A committee of the whole meeting about the future of Port Alberni’s train station on Monday, July 15 turned into a larger discussion about the revitalization of Uptown Port Alberni and the waterfront.
Seismically, the city-owned, heritage-designated train station is in need of “robust” upgrades to meet modern codes, architect Will King told city council. There is also an issue of a leaking roof and poor insulation, as well as a heating system that needs to be upgraded. The building’s heritage status, he added, makes this difficult.
King suggested a “rehabilitation” of the train station—making contemporary use of a place while still protecting its historic value. The surrounding area also needs to be rehabilitated in order to make this sustainable. He drew comparisons to other industrial waterfront areas, such as Granville Island in Vancouver, the Duncan Garage and even Pike Place in Seattle, and suggested that Port Alberni can offer the same type of attraction in the Harbour Quay area.
“Great industrial infrastructure…can bring vibrancy that will attract people from all over the world,” he explained.
He offered a few suggestions, from a rooftop patio over the truck garage to blocking off traffic on part of Argyle Street to create a pedestrian focused area.
Members of council all agreed on Monday that doing nothing isn’t an option.
“It’s not just a train station, it’s the linchpin,” said Councillor Ron Paulson on Monday. “If we don’t take care of it, we’re in danger of losing it.”
A number of Port Alberni residents stepped forward to speak on Monday. Chris Washington, the owner of Flandangles and the chair of the Uptown Merchants Association, said she was excited about the concept. “I’ve seen this type of development all over the world,” she said. “It’s awesome what this does for communities.”
Washington has brought similar concepts to council in the past, advocating for improvements to Port Alberni’s Uptown with things like lighting, washrooms and pedestrian-friendly streets.
Some people offered suggestions. Nancy Blair, a member of the Community Arts Council in Port Alberni, proposed an “arts hub” for the train station. “[It] would bring life into this historic venue,” she described. “We’d like the chance to be considered.”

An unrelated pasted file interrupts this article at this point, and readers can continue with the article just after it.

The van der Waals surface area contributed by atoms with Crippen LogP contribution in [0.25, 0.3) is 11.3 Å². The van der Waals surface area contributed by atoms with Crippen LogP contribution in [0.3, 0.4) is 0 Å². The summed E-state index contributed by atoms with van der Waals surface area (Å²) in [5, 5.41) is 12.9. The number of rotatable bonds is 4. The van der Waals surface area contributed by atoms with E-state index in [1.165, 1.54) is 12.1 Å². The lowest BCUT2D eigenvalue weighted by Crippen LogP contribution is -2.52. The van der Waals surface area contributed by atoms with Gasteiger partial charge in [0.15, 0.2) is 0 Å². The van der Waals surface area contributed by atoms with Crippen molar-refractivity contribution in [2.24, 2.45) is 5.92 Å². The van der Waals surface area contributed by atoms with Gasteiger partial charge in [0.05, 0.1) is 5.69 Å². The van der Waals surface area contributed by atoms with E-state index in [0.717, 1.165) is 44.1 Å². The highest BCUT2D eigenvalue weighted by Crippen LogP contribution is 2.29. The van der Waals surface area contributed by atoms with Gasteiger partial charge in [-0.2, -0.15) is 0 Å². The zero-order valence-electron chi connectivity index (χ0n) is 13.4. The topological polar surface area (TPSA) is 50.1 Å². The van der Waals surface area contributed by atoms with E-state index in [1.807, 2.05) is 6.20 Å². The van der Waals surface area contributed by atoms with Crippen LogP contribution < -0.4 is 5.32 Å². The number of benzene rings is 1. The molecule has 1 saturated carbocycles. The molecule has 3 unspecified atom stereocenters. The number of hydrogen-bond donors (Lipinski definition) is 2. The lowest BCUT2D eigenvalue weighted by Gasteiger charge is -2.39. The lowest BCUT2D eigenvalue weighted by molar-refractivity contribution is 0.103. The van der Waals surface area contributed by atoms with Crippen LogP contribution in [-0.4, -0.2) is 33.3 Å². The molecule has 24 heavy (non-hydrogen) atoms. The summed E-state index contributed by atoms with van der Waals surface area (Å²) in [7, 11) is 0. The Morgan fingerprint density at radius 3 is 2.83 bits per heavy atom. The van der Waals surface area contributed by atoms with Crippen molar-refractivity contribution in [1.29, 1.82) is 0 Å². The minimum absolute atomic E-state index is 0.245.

Aaron Colyn, the owner of Twin City Brewing, said that he has been looking for a location to expand his business, and has been keeping an eye on the train station. His vision, he said, is to preserve and celebrate the fact that the building was formerly a bustling train station. “We are looking for more space,” he said. “There are more people than we have seats for.”
Other speakers emphasized the importance of retaining the building as a train station. Council agreed in February to put a temporary halt to railway operations in 2019 due to budget concerns. However, both the Western Vancouver Island Industrial Heritage Society and the McLean Mill Society continue to hold conversations with city staff about running the trains in 2020 and repairing the No. 7 “Baldwin” steam locomotive. McLean Mill Society president Sheena Falconer said on Monday that the society is working to make sure the trains can return next year, and wants to see the link maintained.
“We’re open to other organizations being in there,” she added. “But it is a pretty key component for the trains.”
In another interview, City CAO Tim Pley said a potential redevelopment of the train station wouldn’t necessarily affect future operation of the trains.
“There’s no reason why it would affect operation of the trains,” he said. “The deck and the rails for the train would remain in place. There’s no plan to remove those.”
Although the train station and train have a “natural synergy,” he said, they are not connected.
Because Monday’s meeting was a committee of the whole meeting, no decisions were made. The topic will be brought to a future meeting of council.